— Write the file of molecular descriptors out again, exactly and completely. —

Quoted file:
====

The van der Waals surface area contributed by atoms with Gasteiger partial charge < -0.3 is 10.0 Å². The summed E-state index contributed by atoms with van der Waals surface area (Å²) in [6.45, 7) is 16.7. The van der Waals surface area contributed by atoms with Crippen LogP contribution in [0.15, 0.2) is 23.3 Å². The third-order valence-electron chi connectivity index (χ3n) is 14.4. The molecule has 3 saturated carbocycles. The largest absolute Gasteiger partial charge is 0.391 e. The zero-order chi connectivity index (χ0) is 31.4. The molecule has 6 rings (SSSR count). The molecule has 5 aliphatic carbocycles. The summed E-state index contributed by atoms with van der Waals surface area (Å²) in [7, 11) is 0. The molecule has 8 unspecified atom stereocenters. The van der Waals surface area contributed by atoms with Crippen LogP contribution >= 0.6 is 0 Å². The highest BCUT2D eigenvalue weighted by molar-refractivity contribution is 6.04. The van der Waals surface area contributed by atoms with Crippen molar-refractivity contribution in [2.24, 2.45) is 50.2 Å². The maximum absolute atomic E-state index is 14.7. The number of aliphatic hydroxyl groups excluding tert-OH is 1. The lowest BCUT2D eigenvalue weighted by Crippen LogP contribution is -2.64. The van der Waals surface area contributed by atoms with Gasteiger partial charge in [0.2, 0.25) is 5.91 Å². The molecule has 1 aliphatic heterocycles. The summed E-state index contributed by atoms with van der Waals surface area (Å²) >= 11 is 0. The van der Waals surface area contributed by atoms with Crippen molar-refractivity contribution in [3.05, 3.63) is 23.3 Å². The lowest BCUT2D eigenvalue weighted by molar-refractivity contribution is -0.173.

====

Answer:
The van der Waals surface area contributed by atoms with Gasteiger partial charge < -0.3 is 10.0 Å². The summed E-state index contributed by atoms with van der Waals surface area (Å²) in [6.45, 7) is 16.7. The van der Waals surface area contributed by atoms with Crippen LogP contribution in [0.15, 0.2) is 23.3 Å². The third-order valence-electron chi connectivity index (χ3n) is 14.4. The molecule has 3 saturated carbocycles. The largest absolute Gasteiger partial charge is 0.391 e. The zero-order chi connectivity index (χ0) is 31.4. The molecule has 6 rings (SSSR count). The molecule has 5 aliphatic carbocycles. The summed E-state index contributed by atoms with van der Waals surface area (Å²) in [7, 11) is 0. The molecule has 8 unspecified atom stereocenters. The van der Waals surface area contributed by atoms with Crippen LogP contribution >= 0.6 is 0 Å². The highest BCUT2D eigenvalue weighted by molar-refractivity contribution is 6.04. The van der Waals surface area contributed by atoms with Crippen molar-refractivity contribution in [2.24, 2.45) is 50.2 Å². The maximum absolute atomic E-state index is 14.7. The number of aliphatic hydroxyl groups excluding tert-OH is 1. The lowest BCUT2D eigenvalue weighted by Crippen LogP contribution is -2.64. The van der Waals surface area contributed by atoms with Gasteiger partial charge in [0.2, 0.25) is 5.91 Å². The molecule has 1 aliphatic heterocycles. The summed E-state index contributed by atoms with van der Waals surface area (Å²) >= 11 is 0. The van der Waals surface area contributed by atoms with Crippen molar-refractivity contribution in [3.05, 3.63) is 23.3 Å². The lowest BCUT2D eigenvalue weighted by molar-refractivity contribution is -0.173.